Assembly Democrats unveiled a 25-point ethics reform proposal yesterday, just minutes after the governor's office made public documents requested by federal investigators in an ethics probe of a Democrat fund-raiser.
Assembly Speaker Albio Sires, D-West New York, and Assembly Majority Leader Joseph Roberts, D-Camden, outlined the 25-point plan in an afternoon press conference at the State House.
"Today we are advocating the toughest pay-to-play measures in New Jersey," Roberts said. "This 25-point plan we have assembled is bold, unprecedented and extensive," Roberts said in touting the plan.
"New Jerseyans are tired of all the grandstanding, parliamentary games and blame-trading that has occurred on the issue of ethics reform. This plan opens a new legislative front that will enable New Jersey to take a giant leap to the top of the class in ethics reform."
But Republicans took exception to Roberts' assertions concerning saying the proposals were filled with loopholes.
"A significant number of these reforms are very good," Assemblyman Bill Baroni, R-Hamilton, said. "I'd say 22 of the 25 are excellent, but the other three just don't go far enough. The pay-to-play ban and no-bid contracts ban don't include county and local governments--and they need to. That's not a loophole - its a tunnel, and we need to have these loopholes closed."
The cornerstone of the Democrat's plan includes a pay-to-play provision to ban the practice of awarding no-bid government contracts to political donors. The plan also includes a proposal to eliminate all no-bid contracts at the state level.
Republicans were not happy to see that other levels of government were not addressed in the Democrats' plan.
"We were told by the Democrats to wait for their proposal, and sadly it was not well worth the wait," said Assembly Republican Leader Alex DeCroce, R-Parsippany-Troy Hills. "Some of these bills may be helpful, but many are watered-down versions of bills that we already had introduced, and others skirt the issues they propose to address."
Republicans were also unhappy to discover that the plan does not include a ban on dual office holding but instead calls for a study commission on the issue. Several key Democrats, including Assembly Speaker Sires, who is mayor of West New York and a Hudson County Assemblyman, currently hold more than one elected office.
"Dual office holding by legislators remains a festering problem that the majority is - plain and simple - afraid to tackle," said Assemblyman Rick Merkt, R-Mendham Township.
The plan would impose stricter restrictions on lawmakers, including prohibiting lawmakers from voting on bills that present a conflict of interest for them. The bills present an irony for Roberts, who last year, came under fire for pushing a bill that would allow optometrists to perform laser eye surgeries. At the time Roberts owned a substantial share of U.S. Vision, - which operates 600 locations with optometrists performing eye exams and prescribing eyeglasses and contact lenses.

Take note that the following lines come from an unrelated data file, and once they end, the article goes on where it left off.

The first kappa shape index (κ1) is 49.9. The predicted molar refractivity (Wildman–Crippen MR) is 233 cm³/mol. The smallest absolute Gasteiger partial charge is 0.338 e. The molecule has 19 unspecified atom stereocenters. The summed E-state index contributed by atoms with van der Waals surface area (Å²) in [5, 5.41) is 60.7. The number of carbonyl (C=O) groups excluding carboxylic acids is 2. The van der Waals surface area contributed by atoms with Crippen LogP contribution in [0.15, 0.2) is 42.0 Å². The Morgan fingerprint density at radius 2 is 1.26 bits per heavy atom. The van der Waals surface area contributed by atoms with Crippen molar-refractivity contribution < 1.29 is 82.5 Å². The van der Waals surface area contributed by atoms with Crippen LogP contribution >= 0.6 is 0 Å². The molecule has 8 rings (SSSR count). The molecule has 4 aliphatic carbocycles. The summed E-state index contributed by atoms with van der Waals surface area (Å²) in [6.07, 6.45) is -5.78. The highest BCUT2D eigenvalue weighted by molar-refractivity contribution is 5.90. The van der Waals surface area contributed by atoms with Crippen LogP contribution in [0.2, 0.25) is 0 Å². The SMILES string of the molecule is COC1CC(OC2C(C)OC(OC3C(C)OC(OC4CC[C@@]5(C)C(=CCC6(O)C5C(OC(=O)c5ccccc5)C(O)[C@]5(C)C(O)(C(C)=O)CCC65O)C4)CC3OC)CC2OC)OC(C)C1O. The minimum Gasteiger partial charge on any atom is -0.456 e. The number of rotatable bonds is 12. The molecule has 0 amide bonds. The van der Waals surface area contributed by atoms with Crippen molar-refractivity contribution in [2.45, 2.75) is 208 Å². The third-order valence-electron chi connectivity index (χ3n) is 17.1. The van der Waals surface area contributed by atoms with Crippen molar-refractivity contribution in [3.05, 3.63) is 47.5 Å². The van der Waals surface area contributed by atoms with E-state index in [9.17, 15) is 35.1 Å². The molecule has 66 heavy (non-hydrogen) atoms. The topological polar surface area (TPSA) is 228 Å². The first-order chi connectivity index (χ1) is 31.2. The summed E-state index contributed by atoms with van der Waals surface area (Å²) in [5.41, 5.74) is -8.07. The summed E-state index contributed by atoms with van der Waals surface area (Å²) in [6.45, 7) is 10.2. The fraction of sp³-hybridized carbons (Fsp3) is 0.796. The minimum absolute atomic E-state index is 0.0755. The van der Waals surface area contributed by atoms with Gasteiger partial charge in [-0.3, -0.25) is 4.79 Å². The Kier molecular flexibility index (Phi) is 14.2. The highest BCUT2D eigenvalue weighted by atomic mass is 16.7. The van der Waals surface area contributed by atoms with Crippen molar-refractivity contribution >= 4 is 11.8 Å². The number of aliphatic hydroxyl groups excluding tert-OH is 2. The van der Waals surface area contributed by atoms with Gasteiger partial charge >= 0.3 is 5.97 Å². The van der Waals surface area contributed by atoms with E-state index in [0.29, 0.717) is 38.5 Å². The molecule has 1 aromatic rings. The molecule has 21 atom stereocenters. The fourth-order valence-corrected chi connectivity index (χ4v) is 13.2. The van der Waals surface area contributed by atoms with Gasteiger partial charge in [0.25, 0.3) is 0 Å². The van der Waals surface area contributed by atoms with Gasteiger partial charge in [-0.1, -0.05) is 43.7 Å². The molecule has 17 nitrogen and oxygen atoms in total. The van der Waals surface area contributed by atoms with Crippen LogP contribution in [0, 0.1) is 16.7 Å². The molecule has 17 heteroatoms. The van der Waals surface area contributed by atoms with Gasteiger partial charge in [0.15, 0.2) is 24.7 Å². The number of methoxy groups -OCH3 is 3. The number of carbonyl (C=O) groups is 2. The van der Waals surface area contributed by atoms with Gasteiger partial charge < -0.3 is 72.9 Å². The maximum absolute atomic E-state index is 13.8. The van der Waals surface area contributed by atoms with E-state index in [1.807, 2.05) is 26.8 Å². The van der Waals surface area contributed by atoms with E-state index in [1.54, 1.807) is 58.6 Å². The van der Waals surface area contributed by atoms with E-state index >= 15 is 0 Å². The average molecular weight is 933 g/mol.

Additionally, Democrat proposal would create a clean campaign pilot program for two legislative districts up for grabs in the 2005 election. "We think this is a major step forward to determining that clean elections can happen in New Jersey," Roberts said.
The long-accepted practice of having outside organizations, or seemingly independent groups, paying for issue advertisements during political campaigns would be banned under the proposal, and would also curb those annoying "robo-calls" made on behalf of candidates in hotly contested races.
The proposal would put New Jersey at the forefront of the nation by requiring fund-raisers to register with the state, require all cash contributions tobe reported and other contributions over $100.
"If we can require charities to register as fund-raiser, we can certainly expect political fund-raisers to register, too," said Roberts.
Borrowing ethics reforms measures from members within their caucus, Roberts and Sires proposed a measure that would close the revolving door at the State House that currently allows lawmakers and people in the governor's office to leave their office and return as lobbyists. The proposal would close that door for one year.
The proposal would expand a ban on nepotism to include the governor's office and several other ethical changes to that office.
But all the tough talk by the Democrat Assembly leaders yesterday about ethics reform may be for naught, inasmuch as Gov. Jim McGreevey yesterday reaffirmed his position that he would only sign ethics reform and pay-to-play measures that applied to all levels of government in the Garden State.
The proposal also calls for sweeping reforms that would effect lobbyists, including an expansion of the definition of lobbyist, increased lobbyist fees, random audits of lobbyists and a prohibition on lobbyists from working on a contingency basis.
Charles Webster is the State House Reporter for The Trentonian.
Copyright 2004 The Trentonian